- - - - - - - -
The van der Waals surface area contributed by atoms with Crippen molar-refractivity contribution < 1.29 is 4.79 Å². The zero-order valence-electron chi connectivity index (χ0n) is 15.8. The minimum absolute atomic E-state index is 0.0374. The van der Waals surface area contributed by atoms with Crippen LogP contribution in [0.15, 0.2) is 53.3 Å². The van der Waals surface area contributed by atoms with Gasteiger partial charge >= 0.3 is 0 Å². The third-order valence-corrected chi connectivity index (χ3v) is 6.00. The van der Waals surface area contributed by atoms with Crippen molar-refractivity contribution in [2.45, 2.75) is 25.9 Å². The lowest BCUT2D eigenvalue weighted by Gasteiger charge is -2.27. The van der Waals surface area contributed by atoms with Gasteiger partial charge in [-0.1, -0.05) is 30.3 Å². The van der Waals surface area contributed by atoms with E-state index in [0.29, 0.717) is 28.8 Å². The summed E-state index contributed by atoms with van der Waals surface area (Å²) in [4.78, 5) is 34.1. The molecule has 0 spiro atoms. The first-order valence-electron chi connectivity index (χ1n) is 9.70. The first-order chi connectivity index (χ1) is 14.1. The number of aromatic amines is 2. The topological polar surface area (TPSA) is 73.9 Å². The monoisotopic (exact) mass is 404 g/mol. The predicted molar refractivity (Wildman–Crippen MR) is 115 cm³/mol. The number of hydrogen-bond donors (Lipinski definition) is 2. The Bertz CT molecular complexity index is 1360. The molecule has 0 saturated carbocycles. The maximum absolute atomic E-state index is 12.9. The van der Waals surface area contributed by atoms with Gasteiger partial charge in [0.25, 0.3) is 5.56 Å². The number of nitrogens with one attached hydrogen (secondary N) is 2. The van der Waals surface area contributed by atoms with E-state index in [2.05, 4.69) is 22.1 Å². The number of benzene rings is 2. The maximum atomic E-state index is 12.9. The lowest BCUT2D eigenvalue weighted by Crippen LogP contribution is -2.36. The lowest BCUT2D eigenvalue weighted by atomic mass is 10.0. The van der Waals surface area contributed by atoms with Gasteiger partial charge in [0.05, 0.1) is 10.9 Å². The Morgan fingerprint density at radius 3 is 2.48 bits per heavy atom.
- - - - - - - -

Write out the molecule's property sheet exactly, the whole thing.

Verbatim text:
The van der Waals surface area contributed by atoms with Crippen molar-refractivity contribution < 1.29 is 4.79 Å². The zero-order valence-electron chi connectivity index (χ0n) is 15.8. The minimum absolute atomic E-state index is 0.0374. The van der Waals surface area contributed by atoms with Crippen LogP contribution in [0.15, 0.2) is 53.3 Å². The van der Waals surface area contributed by atoms with Gasteiger partial charge >= 0.3 is 0 Å². The third-order valence-corrected chi connectivity index (χ3v) is 6.00. The van der Waals surface area contributed by atoms with Crippen molar-refractivity contribution in [2.45, 2.75) is 25.9 Å². The lowest BCUT2D eigenvalue weighted by Gasteiger charge is -2.27. The van der Waals surface area contributed by atoms with Gasteiger partial charge in [-0.1, -0.05) is 30.3 Å². The van der Waals surface area contributed by atoms with E-state index in [0.29, 0.717) is 28.8 Å². The summed E-state index contributed by atoms with van der Waals surface area (Å²) in [4.78, 5) is 34.1. The molecule has 0 spiro atoms. The first-order valence-electron chi connectivity index (χ1n) is 9.70. The first-order chi connectivity index (χ1) is 14.1. The number of aromatic amines is 2. The topological polar surface area (TPSA) is 73.9 Å². The monoisotopic (exact) mass is 404 g/mol. The predicted molar refractivity (Wildman–Crippen MR) is 115 cm³/mol. The number of hydrogen-bond donors (Lipinski definition) is 2. The Bertz CT molecular complexity index is 1360. The molecule has 0 saturated carbocycles. The maximum absolute atomic E-state index is 12.9. The van der Waals surface area contributed by atoms with Gasteiger partial charge in [0.25, 0.3) is 5.56 Å². The number of nitrogens with one attached hydrogen (secondary N) is 2. The van der Waals surface area contributed by atoms with E-state index in [2.05, 4.69) is 22.1 Å². The number of benzene rings is 2. The maximum atomic E-state index is 12.9. The lowest BCUT2D eigenvalue weighted by Crippen LogP contribution is -2.36. The lowest BCUT2D eigenvalue weighted by atomic mass is 10.0. The van der Waals surface area contributed by atoms with Gasteiger partial charge in [0.05, 0.1) is 10.9 Å². The Morgan fingerprint density at radius 3 is 2.48 bits per heavy atom.